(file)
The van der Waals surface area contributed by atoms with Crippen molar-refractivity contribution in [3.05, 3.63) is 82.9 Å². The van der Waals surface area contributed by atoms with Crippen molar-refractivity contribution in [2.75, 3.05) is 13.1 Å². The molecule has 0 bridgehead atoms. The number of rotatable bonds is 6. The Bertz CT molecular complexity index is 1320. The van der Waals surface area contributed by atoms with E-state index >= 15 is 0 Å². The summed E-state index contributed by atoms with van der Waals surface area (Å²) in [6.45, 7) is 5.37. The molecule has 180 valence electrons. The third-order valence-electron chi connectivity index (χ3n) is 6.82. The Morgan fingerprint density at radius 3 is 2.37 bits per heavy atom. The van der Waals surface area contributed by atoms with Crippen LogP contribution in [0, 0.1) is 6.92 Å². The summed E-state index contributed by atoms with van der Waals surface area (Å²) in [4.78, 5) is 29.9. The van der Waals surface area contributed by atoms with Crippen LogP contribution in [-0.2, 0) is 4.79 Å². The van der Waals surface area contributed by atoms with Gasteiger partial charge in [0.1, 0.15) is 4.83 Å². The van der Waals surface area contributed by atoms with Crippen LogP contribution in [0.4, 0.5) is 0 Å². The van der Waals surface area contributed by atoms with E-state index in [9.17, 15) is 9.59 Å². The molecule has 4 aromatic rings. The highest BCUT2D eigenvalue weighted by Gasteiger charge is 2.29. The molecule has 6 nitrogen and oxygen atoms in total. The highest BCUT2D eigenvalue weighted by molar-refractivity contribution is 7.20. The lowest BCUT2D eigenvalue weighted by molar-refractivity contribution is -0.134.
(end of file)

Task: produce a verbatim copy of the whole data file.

The van der Waals surface area contributed by atoms with Crippen molar-refractivity contribution in [3.05, 3.63) is 82.9 Å². The van der Waals surface area contributed by atoms with Crippen molar-refractivity contribution in [2.75, 3.05) is 13.1 Å². The molecule has 0 bridgehead atoms. The number of rotatable bonds is 6. The Bertz CT molecular complexity index is 1320. The van der Waals surface area contributed by atoms with E-state index >= 15 is 0 Å². The summed E-state index contributed by atoms with van der Waals surface area (Å²) in [6.45, 7) is 5.37. The molecule has 180 valence electrons. The third-order valence-electron chi connectivity index (χ3n) is 6.82. The Morgan fingerprint density at radius 3 is 2.37 bits per heavy atom. The van der Waals surface area contributed by atoms with Crippen LogP contribution in [0, 0.1) is 6.92 Å². The summed E-state index contributed by atoms with van der Waals surface area (Å²) in [4.78, 5) is 29.9. The van der Waals surface area contributed by atoms with Crippen LogP contribution in [-0.2, 0) is 4.79 Å². The van der Waals surface area contributed by atoms with Gasteiger partial charge in [0.1, 0.15) is 4.83 Å². The van der Waals surface area contributed by atoms with Crippen LogP contribution in [0.4, 0.5) is 0 Å². The van der Waals surface area contributed by atoms with E-state index in [9.17, 15) is 9.59 Å². The molecule has 4 aromatic rings. The highest BCUT2D eigenvalue weighted by Gasteiger charge is 2.29. The molecule has 6 nitrogen and oxygen atoms in total. The highest BCUT2D eigenvalue weighted by molar-refractivity contribution is 7.20. The lowest BCUT2D eigenvalue weighted by molar-refractivity contribution is -0.134.